Special Topics Description | Spring 2016

BS 495 A – Business Analytics (3 cr. hrs)

Kevin McCarthy

Business Analytics explores the world of big data and how to transform data into insight for making decisions. The applications of business analytics extend across industries and functional areas in business. Visualizartion and statistical modeling are important components. Students will use specialized software, such as Tableau, to develop skills and solve problems. Prerequisite: BS230

EC 295 A – Economics of the Beer Industry (3 cr. hrs)

Alan Grant & Martha Harris

This multidisciplinary course will expose students to a basic understanding of business and economic principles, applied specifically to the brewing and distilling industries. Students will learn the basic biology and chemistry of brewing and distilling, then apply that knowledge to a semester project that requires students to navigate the practical and legal hurdles that firms in those industries face. The course includes several site visits; students may (optionally) choose to engage in a significant intercultural experience, visiting England, Wales, and Scotland to compare beverage production, marketing, and distribution to practice in America. Prerequisite: None

SA 295 A – Sponsorship & Revenue in Sport (3 cr. hrs)

Ron Christian

Sponsorship and Revenue in Sport provides an in-depth approach to generating revenue for sport organizations, including the use of strategic partnerships with sponsors and media outlets, as well implementation of fundraising initiatives, special events, and sales tactics. Topics include strategies for securing sponsorships, sponsorship activation, and managing sponsor relations. Fundraising campaigns, donor relations, and customer relations will also be discussed. Prerequisite: SA141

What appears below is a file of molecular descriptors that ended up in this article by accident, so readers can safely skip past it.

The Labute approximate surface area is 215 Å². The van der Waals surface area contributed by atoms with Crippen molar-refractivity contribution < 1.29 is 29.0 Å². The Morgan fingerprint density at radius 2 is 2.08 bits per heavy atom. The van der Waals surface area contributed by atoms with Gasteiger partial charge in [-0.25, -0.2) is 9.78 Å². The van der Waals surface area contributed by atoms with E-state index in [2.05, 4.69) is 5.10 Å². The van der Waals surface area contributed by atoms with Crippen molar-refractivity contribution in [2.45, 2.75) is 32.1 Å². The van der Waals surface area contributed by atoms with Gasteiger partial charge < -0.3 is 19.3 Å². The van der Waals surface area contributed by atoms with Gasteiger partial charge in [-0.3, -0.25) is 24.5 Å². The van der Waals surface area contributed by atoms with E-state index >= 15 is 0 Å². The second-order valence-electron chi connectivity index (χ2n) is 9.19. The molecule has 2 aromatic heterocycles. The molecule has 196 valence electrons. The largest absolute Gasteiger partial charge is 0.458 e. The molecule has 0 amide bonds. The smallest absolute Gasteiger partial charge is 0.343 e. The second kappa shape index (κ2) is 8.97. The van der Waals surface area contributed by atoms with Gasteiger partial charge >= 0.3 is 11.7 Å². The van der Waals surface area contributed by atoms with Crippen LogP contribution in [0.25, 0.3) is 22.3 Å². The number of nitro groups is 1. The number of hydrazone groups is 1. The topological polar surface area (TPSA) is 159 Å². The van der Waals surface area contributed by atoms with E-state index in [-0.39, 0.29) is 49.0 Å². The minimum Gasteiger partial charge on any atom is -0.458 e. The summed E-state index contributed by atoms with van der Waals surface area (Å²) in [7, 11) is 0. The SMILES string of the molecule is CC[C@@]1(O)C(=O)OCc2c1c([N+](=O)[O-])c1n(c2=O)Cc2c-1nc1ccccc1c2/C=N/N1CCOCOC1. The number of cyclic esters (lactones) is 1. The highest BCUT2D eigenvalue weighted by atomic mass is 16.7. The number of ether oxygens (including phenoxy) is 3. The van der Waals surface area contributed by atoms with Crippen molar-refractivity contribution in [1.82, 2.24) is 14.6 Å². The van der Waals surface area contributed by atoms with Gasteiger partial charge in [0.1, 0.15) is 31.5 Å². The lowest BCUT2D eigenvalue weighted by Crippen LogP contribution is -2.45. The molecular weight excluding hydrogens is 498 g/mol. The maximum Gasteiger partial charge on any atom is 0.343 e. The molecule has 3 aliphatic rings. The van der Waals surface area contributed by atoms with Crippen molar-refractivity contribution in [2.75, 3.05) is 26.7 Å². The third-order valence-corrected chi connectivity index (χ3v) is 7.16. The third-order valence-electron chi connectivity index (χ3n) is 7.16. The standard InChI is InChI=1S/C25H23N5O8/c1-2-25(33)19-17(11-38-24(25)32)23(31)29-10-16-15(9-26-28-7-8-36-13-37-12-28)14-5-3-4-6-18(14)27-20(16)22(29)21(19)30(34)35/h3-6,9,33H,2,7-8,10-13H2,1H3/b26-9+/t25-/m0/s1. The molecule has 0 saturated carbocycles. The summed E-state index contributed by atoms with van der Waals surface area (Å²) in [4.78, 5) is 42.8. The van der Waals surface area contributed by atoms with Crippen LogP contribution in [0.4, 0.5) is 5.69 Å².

SO 495 A – Social Control (3 cr. hrs)

Tim Buzzell

The purpose of this course is to bring into focus how societies control deviance. Students will first explore the significance of informal, subtle, and cultural forms of social control. This includes considering the ways in which values, beliefs, cultural processes, and power are used to identify and single out norm violators. Stigma and stigma management is an essential part of this discussion. Then, the course considers formal systems of social control. These include the role of law in society, punishment, and “correction.” Other topics to be studied include the militarization of policing, the changing nature of law and the legitimacy of legal rule, the “medicalization” of deviance, the growth of surveillance in its many forms, and social control. Students will be engaged in a number of field observations, detecting social spaces where social control is at work. Prerequisite: One course at the 200 level in sociology